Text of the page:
Vasha's head pivots to the side as she is sent reeling from the slap across the face. Her father is strong, but he knows her resilience, he knows her limits and that is not one of them. Shaking her head, she snorts to clear her head from the dizziness. Then one bronzed hand reaches up to touch the tender cheek as she glances up to her father, an expression of betrayal painted across her face. "Ja, Papa," she utters obediently, though the sadness shed are for her own pain, not for the woman on the floor. Blinking twice, a small rivulet forms from the corner of each eye as two tears rolls down her cheeks. Turning slightly, she faces Elsa, the coldness in her eyes betraying none of the sentiment she once gave the woman she called Mama.

"And no woman in her right mind would take you — " she hisses through clenched teeth before his hand grasps her face — at which a very distinct yelp followed by a glass-shattering scream escape her lips. Her fear is palpable, particularly in the beads of sweat that form along the outside of her skin. But then, it's a fear she's lived in for years; a fear that's washed over her because of the man she knows so intimately yet fears just the same. And perhaps that's the appeal, some deep-seated sadomasochist fear that makes all of it that much more thrilling. Her cheeks are wet with tears for the impending doom — not only that which befalls her, but for the fate of her foster daughter — a fate worse than death; an existence where coldness and detachment reign and where any sign of emotion, remorse, or empathy are considered complete weaknesses. And perhaps, that is the true pain.

Unyielding that grip, unmoving that rock of resentment. When Elsa decides her last words are going to be ones of wickedness, Jan's mouth hardens into an exact line. A moment of serenity for this family; a still-frame of father with false mother in hand, bruised daughter standing by. Then, the hand squeezes. In the same motion, he brings his elbow up and then straight down, rocketing the trapped woman to the floor, her head slamming into the broken shards of the glass of scotch she meant as peace offering mere minutes before. Before she's fully even hit the ground the first time, his hand lifts away, forming a massive fist of curled fingers and thick calloused knuckles that fly forward to impact once — twice — repeatedly into the face of Elsa. An early one breaks her nose, splattering its blood amongst the glass shards. Every one after that cracks something else, rearranging once beautiful features that he would cup tenderly as they shared a bed not paces from this very spot. He continues even after her squirms have long ended: continues to pummel the sin from her.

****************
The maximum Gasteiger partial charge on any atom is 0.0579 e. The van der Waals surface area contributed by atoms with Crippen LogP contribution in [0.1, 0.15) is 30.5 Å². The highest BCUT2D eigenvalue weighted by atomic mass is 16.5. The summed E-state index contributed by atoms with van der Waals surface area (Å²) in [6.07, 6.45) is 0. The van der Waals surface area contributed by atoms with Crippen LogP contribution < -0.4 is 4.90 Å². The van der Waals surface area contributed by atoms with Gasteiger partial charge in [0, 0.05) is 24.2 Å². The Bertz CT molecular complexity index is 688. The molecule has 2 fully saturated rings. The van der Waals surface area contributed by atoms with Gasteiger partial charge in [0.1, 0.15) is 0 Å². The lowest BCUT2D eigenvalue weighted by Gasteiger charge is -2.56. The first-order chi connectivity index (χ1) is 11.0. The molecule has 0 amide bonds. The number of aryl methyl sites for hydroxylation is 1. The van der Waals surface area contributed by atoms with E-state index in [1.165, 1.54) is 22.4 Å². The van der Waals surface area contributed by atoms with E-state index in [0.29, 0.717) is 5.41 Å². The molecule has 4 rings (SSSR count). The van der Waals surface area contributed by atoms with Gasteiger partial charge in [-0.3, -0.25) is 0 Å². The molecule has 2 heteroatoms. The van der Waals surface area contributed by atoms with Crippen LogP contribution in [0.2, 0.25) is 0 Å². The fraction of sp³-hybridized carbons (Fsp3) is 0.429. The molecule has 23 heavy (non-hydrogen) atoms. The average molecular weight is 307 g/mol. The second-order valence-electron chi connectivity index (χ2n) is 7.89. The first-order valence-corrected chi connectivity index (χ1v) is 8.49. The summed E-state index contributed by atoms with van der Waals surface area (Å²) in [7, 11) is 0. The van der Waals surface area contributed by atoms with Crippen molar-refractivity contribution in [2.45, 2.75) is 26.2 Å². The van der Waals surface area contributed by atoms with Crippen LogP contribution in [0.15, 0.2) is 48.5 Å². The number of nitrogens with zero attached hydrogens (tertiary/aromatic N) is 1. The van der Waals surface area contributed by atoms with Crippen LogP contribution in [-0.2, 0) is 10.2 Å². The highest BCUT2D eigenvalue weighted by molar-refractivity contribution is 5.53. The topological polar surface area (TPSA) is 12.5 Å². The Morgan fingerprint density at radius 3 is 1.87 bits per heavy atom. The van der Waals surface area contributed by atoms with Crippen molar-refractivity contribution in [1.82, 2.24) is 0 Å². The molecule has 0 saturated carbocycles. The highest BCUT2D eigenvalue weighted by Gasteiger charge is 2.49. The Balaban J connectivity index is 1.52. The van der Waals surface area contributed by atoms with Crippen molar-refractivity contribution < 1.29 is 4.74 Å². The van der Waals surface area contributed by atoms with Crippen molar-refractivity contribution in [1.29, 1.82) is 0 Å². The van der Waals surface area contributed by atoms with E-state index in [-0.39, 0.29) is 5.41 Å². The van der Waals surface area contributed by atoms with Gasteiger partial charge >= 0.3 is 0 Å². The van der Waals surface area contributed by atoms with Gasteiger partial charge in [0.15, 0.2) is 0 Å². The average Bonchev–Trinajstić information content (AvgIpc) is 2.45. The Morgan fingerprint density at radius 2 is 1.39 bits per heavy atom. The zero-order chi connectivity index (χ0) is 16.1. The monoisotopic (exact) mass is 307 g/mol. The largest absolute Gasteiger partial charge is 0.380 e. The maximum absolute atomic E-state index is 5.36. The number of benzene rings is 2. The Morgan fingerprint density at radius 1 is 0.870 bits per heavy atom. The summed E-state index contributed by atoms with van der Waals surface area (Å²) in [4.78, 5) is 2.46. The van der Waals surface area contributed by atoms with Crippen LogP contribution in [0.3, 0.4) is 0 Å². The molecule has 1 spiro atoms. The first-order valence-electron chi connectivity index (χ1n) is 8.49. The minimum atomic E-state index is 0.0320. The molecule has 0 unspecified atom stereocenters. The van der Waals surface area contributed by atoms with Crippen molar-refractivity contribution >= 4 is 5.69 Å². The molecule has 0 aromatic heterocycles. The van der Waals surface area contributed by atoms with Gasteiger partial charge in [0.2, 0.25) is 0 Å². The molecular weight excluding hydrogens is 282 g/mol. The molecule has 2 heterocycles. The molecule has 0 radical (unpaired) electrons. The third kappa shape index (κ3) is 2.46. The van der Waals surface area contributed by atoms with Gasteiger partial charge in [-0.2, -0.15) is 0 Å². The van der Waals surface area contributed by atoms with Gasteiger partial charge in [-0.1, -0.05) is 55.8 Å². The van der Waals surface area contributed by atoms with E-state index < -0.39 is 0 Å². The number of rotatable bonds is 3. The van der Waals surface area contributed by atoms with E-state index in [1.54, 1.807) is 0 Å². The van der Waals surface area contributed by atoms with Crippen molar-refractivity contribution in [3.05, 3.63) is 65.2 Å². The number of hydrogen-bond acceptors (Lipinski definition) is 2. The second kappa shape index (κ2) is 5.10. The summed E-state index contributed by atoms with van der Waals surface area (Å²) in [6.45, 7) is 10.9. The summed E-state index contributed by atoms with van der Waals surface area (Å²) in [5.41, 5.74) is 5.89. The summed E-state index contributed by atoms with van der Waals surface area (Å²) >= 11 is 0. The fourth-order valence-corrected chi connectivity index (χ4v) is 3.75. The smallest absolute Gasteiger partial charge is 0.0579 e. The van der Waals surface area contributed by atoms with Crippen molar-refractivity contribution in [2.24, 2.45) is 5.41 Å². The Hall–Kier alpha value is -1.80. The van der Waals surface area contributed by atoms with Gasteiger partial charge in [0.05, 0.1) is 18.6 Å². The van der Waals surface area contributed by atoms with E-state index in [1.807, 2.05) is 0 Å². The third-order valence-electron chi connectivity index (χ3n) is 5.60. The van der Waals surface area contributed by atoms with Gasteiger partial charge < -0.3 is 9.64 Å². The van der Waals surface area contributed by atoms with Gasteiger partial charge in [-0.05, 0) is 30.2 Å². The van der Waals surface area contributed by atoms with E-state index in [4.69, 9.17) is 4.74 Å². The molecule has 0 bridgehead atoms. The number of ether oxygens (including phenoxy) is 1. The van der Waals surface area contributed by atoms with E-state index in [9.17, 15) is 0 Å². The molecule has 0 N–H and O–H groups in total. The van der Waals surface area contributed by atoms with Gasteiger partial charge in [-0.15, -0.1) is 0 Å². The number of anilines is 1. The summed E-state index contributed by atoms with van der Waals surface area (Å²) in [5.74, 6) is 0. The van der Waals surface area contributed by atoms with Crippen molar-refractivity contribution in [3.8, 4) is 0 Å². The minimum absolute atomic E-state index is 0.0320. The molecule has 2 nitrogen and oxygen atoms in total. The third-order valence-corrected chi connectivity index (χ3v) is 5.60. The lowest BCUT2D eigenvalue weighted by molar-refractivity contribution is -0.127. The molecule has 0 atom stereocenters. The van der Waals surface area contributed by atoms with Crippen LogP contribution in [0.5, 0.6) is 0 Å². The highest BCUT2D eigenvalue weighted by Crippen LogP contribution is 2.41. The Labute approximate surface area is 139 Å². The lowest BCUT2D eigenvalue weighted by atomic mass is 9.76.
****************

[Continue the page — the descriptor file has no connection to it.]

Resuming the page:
Present Day

Leaning her head against the steering wheel, Vasha's eyes are closed as she fumbles to insert the keys into the ignition. The moment they are turned, the engine is screaming like a beast to be let loose onto the streets. Opening her eyes, she stares at a brown stain on the concrete barrier. It could be blood, some of the very same that purchased the vehicle, but it's not.

Soon after the request is made, it is granted and the silver Lotus peels out of the parking garage, into the rain dampened streets. The manual states 0 to 60 in 5.5 seconds, it takes Vasha less.